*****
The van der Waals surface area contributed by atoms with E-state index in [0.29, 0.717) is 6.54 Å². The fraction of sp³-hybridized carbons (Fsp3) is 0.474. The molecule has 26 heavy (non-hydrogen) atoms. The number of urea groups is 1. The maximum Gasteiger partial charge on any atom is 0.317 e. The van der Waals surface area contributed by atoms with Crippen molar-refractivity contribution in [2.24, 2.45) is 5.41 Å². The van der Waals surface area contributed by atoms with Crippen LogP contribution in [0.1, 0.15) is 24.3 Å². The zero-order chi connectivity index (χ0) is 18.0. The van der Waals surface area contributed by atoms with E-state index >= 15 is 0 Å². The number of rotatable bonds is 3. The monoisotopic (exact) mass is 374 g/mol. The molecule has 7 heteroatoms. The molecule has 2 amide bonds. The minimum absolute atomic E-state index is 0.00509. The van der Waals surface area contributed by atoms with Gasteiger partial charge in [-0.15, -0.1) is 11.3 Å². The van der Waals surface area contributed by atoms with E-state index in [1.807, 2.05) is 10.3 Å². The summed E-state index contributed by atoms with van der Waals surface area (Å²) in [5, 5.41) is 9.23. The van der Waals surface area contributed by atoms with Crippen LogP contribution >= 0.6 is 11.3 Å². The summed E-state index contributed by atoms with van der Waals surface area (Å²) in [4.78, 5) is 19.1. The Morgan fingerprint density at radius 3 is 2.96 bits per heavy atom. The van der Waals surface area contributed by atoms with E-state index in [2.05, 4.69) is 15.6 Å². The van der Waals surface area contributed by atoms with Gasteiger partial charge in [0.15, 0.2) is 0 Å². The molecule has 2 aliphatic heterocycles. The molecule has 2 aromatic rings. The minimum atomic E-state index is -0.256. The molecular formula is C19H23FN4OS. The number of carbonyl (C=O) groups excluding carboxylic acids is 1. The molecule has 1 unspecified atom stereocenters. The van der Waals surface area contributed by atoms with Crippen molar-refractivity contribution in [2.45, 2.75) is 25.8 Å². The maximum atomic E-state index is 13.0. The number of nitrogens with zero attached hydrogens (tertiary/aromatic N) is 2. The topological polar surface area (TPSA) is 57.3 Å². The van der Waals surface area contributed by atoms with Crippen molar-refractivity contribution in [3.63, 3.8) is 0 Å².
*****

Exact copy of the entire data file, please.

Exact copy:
The van der Waals surface area contributed by atoms with E-state index in [0.29, 0.717) is 6.54 Å². The fraction of sp³-hybridized carbons (Fsp3) is 0.474. The molecule has 26 heavy (non-hydrogen) atoms. The number of urea groups is 1. The maximum Gasteiger partial charge on any atom is 0.317 e. The van der Waals surface area contributed by atoms with Crippen molar-refractivity contribution in [2.24, 2.45) is 5.41 Å². The van der Waals surface area contributed by atoms with Crippen LogP contribution in [0.1, 0.15) is 24.3 Å². The zero-order chi connectivity index (χ0) is 18.0. The van der Waals surface area contributed by atoms with E-state index >= 15 is 0 Å². The number of rotatable bonds is 3. The monoisotopic (exact) mass is 374 g/mol. The molecule has 7 heteroatoms. The molecule has 2 amide bonds. The minimum absolute atomic E-state index is 0.00509. The van der Waals surface area contributed by atoms with Gasteiger partial charge in [-0.15, -0.1) is 11.3 Å². The van der Waals surface area contributed by atoms with E-state index in [1.807, 2.05) is 10.3 Å². The summed E-state index contributed by atoms with van der Waals surface area (Å²) in [5, 5.41) is 9.23. The van der Waals surface area contributed by atoms with Crippen LogP contribution >= 0.6 is 11.3 Å². The summed E-state index contributed by atoms with van der Waals surface area (Å²) in [4.78, 5) is 19.1. The Morgan fingerprint density at radius 3 is 2.96 bits per heavy atom. The van der Waals surface area contributed by atoms with E-state index in [2.05, 4.69) is 15.6 Å². The van der Waals surface area contributed by atoms with Gasteiger partial charge in [0.15, 0.2) is 0 Å². The molecule has 2 aliphatic heterocycles. The molecule has 2 aromatic rings. The minimum atomic E-state index is -0.256. The molecular formula is C19H23FN4OS. The number of carbonyl (C=O) groups excluding carboxylic acids is 1. The molecule has 1 unspecified atom stereocenters. The van der Waals surface area contributed by atoms with Crippen molar-refractivity contribution in [2.45, 2.75) is 25.8 Å². The maximum atomic E-state index is 13.0. The number of nitrogens with zero attached hydrogens (tertiary/aromatic N) is 2. The topological polar surface area (TPSA) is 57.3 Å². The van der Waals surface area contributed by atoms with Crippen molar-refractivity contribution in [3.63, 3.8) is 0 Å².